Palestine has explained that it will accept nothing less than full UN membership, and that once granted, would not seek to upgrade to observer state.
The Palestinians will not accept anything less than full United Nations (UN) membership and do not want an upgrade to an observer state in the world body, their foreign minister said on Thursday.
Riyad al-Malki’s remarks suggested the Palestinians would not seek such an upgrade once their bid for full state membership meets its widely expected fate—failure due to opposition from the United States and other governments.
Malki told journalists in Ramallah the Palestinians could have won observer state status long ago and were not interested in it now. They currently hold the status of observer entity.
“We do not want, after all of these struggles, sacrifices, and efforts by the entire Palestinian people, to accept an observer state in the United Nations. We will not accept less than we deserve: a full member state,” he said.
Analysts said if the Palestinian leadership does not seek enhanced status after failing to gain full membership it would mark a retreat. But they said Malki’s remarks may not reflect the path President Mahmoud Abbas may take.
“This reads like a tactical move,” said George Giacaman, a political analyst. “It could be directed towards the Americans, the Israelis, to show flexibility, but I would not view it as a final position.”
The Palestinian bid for statehood recognition in the UN system has drawn fierce criticism and sanctions from the United States and from Israel, which in 1967 captured territory the Palestinians now seek for an independent country.
The US Congress has frozen about $200-million in economic aid to the Palestinian Authority over its statehood quest. Israel this week froze duties it collects on behalf of the Palestinian Authority in response to its admission to the UN cultural agency Unesco.
But one US lawmaker who had held up an additional $150-million in security aid for the Palestinians, Representative Ileana Ros-Lehtinen, lifted her hold on the money, a spokesperson said on Thursday.
Ros-Lehtinen remains a sharp critic of the Palestinian push for statehood status at the UN But she agreed to unlock the money for training Palestinian security forces after the US State Department sent her 1 000 pages of information she requested about the uses and purposes of the aid, her spokesperson said.
Malki said for now the Palestinians would not seek to join more UN agencies as a full member. “At this moment, we are not concerned with applying for membership for Palestine in the rest of the international organisations,” he said.
Unesco’s vote in favour of Palestinian membership triggered an automatic cut-off in US funding to the agency under US law. The idea of the Palestinians joining more international agencies had raised the prospect of bodies such as the World Health Organisation also losing their US funding.
“The official Palestinian position is to concentrate only on the request for membership which we presented to the United Nations,” Malki said.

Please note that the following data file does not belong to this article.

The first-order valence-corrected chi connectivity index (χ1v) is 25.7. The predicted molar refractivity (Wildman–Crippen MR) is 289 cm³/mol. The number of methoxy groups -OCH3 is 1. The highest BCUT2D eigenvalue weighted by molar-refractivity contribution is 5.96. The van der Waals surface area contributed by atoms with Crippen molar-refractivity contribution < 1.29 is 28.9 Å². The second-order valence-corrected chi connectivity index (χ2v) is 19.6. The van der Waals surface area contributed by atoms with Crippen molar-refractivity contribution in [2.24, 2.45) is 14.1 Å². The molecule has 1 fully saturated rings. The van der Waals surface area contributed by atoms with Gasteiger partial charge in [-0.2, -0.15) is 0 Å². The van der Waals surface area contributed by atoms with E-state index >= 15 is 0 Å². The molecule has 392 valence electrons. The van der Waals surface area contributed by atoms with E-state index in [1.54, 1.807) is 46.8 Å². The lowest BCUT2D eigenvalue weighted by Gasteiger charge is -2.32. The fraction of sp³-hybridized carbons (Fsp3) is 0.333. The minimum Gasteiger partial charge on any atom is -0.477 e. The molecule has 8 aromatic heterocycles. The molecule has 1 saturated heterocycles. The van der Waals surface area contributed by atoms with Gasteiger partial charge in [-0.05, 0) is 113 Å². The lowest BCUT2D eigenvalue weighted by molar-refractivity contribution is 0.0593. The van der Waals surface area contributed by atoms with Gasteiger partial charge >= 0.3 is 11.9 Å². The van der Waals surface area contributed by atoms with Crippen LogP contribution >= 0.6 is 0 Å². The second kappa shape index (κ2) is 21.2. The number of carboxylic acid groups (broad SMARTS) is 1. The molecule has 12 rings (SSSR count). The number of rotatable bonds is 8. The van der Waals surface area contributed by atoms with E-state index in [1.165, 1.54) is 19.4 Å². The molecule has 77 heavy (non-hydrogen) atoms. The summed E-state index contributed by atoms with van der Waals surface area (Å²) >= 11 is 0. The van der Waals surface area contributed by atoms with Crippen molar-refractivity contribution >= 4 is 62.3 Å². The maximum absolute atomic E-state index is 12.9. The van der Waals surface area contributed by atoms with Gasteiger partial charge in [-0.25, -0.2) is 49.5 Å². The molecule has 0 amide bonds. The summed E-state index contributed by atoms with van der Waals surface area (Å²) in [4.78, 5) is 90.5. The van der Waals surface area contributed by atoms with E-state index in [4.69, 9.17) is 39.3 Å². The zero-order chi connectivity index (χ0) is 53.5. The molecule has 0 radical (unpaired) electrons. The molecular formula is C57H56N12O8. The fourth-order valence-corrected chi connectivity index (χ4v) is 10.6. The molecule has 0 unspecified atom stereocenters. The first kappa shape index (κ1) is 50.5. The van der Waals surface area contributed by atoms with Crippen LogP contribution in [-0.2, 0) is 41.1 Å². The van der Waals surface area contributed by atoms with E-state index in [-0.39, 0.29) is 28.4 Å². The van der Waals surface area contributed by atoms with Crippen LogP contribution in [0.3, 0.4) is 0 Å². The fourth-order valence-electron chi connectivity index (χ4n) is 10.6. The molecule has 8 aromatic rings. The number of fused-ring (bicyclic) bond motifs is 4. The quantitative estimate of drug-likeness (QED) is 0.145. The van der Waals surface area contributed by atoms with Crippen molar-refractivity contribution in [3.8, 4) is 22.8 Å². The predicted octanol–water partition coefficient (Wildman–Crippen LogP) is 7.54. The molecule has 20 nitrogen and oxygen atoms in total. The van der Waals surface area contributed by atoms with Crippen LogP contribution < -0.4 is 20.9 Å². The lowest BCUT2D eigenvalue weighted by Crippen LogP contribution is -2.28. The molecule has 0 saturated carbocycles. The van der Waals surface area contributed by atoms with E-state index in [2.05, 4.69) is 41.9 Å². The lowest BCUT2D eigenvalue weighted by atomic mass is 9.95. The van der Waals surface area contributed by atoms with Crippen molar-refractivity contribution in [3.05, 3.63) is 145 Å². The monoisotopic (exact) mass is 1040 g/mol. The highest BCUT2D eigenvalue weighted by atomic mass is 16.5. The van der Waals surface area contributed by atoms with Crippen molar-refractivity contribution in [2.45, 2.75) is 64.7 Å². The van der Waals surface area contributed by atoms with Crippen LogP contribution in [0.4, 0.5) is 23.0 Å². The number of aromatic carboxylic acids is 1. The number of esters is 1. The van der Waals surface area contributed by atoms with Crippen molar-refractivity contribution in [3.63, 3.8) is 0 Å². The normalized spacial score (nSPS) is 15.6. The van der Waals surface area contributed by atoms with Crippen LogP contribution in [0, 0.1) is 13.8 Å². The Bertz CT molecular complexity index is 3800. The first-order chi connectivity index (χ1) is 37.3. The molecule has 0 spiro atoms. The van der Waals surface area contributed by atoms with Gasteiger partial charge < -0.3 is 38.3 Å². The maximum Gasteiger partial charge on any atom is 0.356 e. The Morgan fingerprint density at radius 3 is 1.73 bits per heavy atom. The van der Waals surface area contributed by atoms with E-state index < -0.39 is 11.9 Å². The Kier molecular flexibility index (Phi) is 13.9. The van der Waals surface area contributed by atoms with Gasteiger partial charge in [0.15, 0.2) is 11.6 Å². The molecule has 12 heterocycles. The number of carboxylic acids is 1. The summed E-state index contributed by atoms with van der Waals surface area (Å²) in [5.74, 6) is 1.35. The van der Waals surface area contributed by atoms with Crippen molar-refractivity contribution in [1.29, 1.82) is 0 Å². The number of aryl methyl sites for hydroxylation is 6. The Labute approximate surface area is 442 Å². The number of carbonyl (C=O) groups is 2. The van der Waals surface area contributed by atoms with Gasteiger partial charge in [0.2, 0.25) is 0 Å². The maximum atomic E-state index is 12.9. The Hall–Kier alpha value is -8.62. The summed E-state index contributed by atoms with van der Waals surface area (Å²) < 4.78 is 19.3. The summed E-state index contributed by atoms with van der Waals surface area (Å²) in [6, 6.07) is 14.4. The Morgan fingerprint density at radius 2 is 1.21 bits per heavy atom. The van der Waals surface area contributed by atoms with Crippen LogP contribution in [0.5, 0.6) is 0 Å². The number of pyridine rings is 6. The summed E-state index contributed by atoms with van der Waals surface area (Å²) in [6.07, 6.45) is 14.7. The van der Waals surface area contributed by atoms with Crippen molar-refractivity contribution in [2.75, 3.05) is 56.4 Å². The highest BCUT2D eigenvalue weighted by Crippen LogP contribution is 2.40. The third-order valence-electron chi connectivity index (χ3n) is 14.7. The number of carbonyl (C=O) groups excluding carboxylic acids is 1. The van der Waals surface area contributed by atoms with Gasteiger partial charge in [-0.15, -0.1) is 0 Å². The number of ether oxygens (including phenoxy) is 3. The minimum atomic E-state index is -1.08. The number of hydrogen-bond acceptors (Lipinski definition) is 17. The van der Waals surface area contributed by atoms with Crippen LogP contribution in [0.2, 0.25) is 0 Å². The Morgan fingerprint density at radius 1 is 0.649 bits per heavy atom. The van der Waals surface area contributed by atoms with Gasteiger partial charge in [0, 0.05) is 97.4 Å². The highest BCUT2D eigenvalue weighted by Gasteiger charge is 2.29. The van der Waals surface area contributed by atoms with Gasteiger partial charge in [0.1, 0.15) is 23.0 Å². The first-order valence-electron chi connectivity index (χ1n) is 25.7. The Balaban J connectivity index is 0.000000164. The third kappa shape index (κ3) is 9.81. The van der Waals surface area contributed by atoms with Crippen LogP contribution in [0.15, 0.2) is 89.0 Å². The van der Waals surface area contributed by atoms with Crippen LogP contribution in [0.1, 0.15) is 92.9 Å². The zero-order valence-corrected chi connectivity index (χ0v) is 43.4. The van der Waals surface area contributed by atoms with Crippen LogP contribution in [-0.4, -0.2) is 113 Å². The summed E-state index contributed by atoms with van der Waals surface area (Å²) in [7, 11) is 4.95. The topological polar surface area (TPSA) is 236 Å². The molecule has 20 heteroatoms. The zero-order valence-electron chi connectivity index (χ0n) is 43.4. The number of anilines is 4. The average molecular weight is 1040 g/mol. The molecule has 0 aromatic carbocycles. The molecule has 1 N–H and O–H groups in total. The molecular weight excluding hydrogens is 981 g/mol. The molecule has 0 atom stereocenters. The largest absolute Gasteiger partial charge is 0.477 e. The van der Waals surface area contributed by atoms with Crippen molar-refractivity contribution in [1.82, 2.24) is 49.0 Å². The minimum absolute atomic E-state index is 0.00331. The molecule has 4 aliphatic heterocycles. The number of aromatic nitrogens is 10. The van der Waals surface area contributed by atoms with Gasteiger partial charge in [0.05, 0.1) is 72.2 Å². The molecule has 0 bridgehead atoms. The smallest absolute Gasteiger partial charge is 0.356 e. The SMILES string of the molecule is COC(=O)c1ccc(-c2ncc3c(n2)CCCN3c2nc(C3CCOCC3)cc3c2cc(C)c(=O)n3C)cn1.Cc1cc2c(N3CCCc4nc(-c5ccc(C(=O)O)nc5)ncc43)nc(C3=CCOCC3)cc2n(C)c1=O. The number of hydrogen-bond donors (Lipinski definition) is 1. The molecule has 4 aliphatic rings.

Abbas applied for full UN membership for the state of Palestine on September 23. The request is now being considered by the UN Security Council, but the United States has already pledged to veto it in the 15-nation body if it is brought to a vote.
The Palestinians would score a moral victory and force Washington to cast its veto if they can muster nine votes to support them in the council. A council resolution needs nine votes in favour and no vetoes to pass.
Many UN diplomats believe the Palestinians would get only eight votes, and a meeting of council ambassadors on Thursday to review the issue produced no surprises, envoys said.
They said Russia, China, Brazil, India, Lebanon and South Africa supported the Palestinian bid, the United States opposed it, and Britain, France and Colombia said they would abstain if there were a vote. Gabon and Nigeria, expected to support the Palestinians, and Germany and Portugal, expected to abstain, did not spell out their positions and Bosnia did not speak.
Bosnia is also thought likely to abstain because its Muslim, Serb and Croat collective presidency cannot agree.
Palestinian UN representative Riyad Mansour told reporters nations were still deciding positions. He declined to say whether the Palestinians would push for a vote.
The Palestinians will have to make that decision after the council concludes its review of the application next week with a report expected to say it cannot reach consensus.
Time for a different approach
Both the United States and Israel say the Palestinian push in the United Nations is unilateral and an attempt to bypass peace talks, whose resumption Abbas has conditioned on an Israeli freeze of settlement activity in occupied territory.
The Palestinians say those negotiations have failed to bring them closer to the independent state they seek in the West Bank, East Jerusalem and the Gaza Strip. They say it is time to try a different approach.
The last round of peace talks collapsed last year.
An upgrade to “non-member state”—an idea also favoured by France President Nicolas Sarkozy—could be won through a resolution in the general assembly, where the Palestinians would likely glean the support that got them into Unesco.
They would then enjoy status equal to the Vatican and secure the all-important title of a state.—Reuters